Replace patterns of a list of any type of object similar to .replace for strings

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Category:Languages

With a string you can replace substrings of length greater than 1. For example, 'abcabc'.replace('abca','*') yields '*bc'.

I would like to do this with a list. For example, something like this:

[1, [0], 'a', 1, [0], 'a'].replace([1, [0], 'a', 1], [5]) 

should yield

[5, [0], 'a'] 

Note that this question is not a duplicate because they do not need to match patterns but only specific items of the list.

 


a solution that works, replaces the sub-list in-place by using slice assignment:

def replace_list(lst,sublst,replacement):     lensub = len(sublst)     i = 0     while i <= len(lst)-lensub:         if lst[i:i+lensub] == sublst:             lst[i:i+lensub] = replacement             i += len(replacement)         else:             i += 1  lst = [1, [0], 'a', 1, [0], 'a'] replace_list(lst,[1, [0], 'a', 1], [5])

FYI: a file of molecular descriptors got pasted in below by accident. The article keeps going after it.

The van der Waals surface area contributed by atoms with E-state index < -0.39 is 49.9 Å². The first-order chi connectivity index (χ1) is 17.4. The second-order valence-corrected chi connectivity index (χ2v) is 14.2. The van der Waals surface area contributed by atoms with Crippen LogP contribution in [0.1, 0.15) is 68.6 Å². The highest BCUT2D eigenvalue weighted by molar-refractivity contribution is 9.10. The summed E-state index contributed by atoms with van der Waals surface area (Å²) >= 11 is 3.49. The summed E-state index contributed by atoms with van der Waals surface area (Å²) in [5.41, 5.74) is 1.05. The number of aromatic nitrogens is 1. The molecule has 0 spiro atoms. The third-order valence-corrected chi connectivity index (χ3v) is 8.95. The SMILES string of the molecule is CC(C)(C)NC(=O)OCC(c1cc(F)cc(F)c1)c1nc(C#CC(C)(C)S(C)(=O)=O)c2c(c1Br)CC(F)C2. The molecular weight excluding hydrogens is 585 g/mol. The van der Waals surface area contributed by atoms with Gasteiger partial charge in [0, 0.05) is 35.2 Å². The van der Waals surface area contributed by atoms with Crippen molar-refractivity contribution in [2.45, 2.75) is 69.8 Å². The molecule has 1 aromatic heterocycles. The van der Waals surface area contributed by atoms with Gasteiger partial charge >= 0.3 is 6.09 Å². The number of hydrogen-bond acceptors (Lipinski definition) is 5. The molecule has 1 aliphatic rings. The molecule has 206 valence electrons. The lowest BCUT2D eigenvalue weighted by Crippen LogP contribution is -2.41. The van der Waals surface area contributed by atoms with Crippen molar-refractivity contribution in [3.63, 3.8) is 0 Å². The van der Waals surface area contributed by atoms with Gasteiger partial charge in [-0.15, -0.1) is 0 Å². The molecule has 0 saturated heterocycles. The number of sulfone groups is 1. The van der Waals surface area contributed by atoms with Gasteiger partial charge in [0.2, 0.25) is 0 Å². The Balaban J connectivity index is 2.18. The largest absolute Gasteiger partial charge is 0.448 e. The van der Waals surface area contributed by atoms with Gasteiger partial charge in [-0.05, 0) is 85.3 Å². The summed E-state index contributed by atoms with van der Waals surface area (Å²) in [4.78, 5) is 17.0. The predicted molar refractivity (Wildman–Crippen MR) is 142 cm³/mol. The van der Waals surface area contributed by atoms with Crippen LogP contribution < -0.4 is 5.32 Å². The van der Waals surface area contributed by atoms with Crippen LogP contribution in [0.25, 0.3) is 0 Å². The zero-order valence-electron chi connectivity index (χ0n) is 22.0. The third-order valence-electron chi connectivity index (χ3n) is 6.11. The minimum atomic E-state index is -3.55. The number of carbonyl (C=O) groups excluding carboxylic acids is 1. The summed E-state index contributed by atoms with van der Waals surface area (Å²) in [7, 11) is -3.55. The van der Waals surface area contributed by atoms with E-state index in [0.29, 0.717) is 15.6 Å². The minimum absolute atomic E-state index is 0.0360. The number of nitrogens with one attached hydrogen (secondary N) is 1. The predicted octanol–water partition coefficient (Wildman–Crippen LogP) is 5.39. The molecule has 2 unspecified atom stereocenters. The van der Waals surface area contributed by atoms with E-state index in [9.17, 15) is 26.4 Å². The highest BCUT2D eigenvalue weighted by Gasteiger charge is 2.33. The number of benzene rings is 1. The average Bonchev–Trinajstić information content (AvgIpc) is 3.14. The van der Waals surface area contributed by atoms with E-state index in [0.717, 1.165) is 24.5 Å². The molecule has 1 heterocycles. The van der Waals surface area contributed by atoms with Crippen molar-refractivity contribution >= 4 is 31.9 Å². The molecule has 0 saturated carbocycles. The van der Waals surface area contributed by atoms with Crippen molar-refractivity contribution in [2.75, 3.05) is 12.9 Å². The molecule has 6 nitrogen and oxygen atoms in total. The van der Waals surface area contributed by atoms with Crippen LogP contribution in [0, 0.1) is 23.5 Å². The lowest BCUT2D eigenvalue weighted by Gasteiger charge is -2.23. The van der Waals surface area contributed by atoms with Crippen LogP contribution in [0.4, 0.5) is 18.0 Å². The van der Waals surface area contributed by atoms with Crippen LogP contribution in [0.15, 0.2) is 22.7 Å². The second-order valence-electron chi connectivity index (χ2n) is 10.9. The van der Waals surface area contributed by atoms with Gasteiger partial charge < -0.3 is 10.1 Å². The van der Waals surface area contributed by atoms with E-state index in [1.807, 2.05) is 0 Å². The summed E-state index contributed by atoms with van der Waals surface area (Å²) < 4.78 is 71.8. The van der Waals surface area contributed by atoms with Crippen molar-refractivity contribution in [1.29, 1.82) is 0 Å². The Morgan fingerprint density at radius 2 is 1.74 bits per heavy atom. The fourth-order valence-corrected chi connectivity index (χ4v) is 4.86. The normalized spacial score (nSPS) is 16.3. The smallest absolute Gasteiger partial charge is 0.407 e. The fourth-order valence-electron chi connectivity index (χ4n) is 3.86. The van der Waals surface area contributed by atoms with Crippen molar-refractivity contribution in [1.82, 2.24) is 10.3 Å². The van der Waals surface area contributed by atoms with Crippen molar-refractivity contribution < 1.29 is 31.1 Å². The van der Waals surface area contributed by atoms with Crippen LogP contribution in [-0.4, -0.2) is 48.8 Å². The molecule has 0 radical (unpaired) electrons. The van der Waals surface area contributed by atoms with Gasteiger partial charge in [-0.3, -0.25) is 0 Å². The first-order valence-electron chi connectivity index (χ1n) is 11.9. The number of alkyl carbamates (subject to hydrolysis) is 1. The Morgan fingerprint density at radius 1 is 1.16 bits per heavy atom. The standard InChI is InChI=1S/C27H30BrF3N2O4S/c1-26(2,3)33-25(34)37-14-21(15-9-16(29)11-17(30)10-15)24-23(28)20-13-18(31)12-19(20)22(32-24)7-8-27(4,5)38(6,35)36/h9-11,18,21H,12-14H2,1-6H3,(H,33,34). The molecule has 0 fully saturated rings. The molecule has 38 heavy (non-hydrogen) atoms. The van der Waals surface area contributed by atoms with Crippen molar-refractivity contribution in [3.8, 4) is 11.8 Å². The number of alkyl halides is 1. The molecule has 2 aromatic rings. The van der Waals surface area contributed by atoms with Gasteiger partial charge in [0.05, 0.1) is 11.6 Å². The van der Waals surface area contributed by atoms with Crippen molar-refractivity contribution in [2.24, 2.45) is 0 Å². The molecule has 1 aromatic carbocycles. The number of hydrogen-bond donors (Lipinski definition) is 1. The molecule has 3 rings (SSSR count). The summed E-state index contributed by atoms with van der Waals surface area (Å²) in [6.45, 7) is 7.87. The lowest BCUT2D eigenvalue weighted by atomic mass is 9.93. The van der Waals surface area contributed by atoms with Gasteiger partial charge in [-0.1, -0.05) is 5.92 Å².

now lst is:

[5, [0], 'a'] 

more complex input (to test end condition & multiple replacements)

lst = [1, [0], 'a', 1, 1, [0], 'a', 1, [0], 'a',1, [0], 'a', 1] 

yields once replaced:

[5, 5, [0], 'a', 5] 

how it works:

  • loop to slice the list to replace into to the exact size of the sub-list (use while because list changes if replaced into
  • if there's a match, use slice assignment to replace the slice by the replacement & increase counter to avoid overlapping replacements

I'm not too happy about the constant list slicing, but it's needed here to perform equality with the other list, and creating an inner loop would be more cumbersome and not necessarily faster.

If you don't want to work in-place, you could create a copy at start,work on the copy and return it:

def replace_list(lst_,sublst,replacement):    lst = lst_.copy()    ...    return lst 

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